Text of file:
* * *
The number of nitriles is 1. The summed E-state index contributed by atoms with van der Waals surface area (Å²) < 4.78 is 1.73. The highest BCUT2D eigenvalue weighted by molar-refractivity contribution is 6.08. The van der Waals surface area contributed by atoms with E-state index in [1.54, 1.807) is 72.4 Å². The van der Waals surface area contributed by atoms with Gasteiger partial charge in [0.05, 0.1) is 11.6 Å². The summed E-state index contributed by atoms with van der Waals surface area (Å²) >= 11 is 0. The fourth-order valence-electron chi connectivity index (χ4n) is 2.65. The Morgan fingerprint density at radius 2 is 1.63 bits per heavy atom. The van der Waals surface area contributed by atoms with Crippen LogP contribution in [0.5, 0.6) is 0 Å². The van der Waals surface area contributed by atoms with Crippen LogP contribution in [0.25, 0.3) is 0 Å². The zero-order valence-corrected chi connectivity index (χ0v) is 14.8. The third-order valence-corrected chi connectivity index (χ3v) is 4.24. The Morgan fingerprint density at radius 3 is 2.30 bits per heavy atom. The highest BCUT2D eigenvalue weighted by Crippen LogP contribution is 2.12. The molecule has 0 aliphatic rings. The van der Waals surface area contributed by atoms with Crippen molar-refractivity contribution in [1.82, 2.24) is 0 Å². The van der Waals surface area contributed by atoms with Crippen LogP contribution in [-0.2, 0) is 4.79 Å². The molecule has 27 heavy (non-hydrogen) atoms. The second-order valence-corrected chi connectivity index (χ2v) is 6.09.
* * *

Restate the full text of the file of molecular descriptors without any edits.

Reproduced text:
The number of nitriles is 1. The summed E-state index contributed by atoms with van der Waals surface area (Å²) < 4.78 is 1.73. The highest BCUT2D eigenvalue weighted by molar-refractivity contribution is 6.08. The van der Waals surface area contributed by atoms with E-state index in [1.54, 1.807) is 72.4 Å². The van der Waals surface area contributed by atoms with Gasteiger partial charge in [0.05, 0.1) is 11.6 Å². The summed E-state index contributed by atoms with van der Waals surface area (Å²) >= 11 is 0. The fourth-order valence-electron chi connectivity index (χ4n) is 2.65. The Morgan fingerprint density at radius 2 is 1.63 bits per heavy atom. The van der Waals surface area contributed by atoms with Crippen LogP contribution in [0.5, 0.6) is 0 Å². The van der Waals surface area contributed by atoms with Crippen LogP contribution in [0.25, 0.3) is 0 Å². The zero-order valence-corrected chi connectivity index (χ0v) is 14.8. The third-order valence-corrected chi connectivity index (χ3v) is 4.24. The Morgan fingerprint density at radius 3 is 2.30 bits per heavy atom. The highest BCUT2D eigenvalue weighted by Crippen LogP contribution is 2.12. The molecule has 0 aliphatic rings. The van der Waals surface area contributed by atoms with Crippen molar-refractivity contribution in [1.82, 2.24) is 0 Å². The van der Waals surface area contributed by atoms with Crippen LogP contribution in [-0.2, 0) is 4.79 Å². The molecule has 27 heavy (non-hydrogen) atoms. The second-order valence-corrected chi connectivity index (χ2v) is 6.09.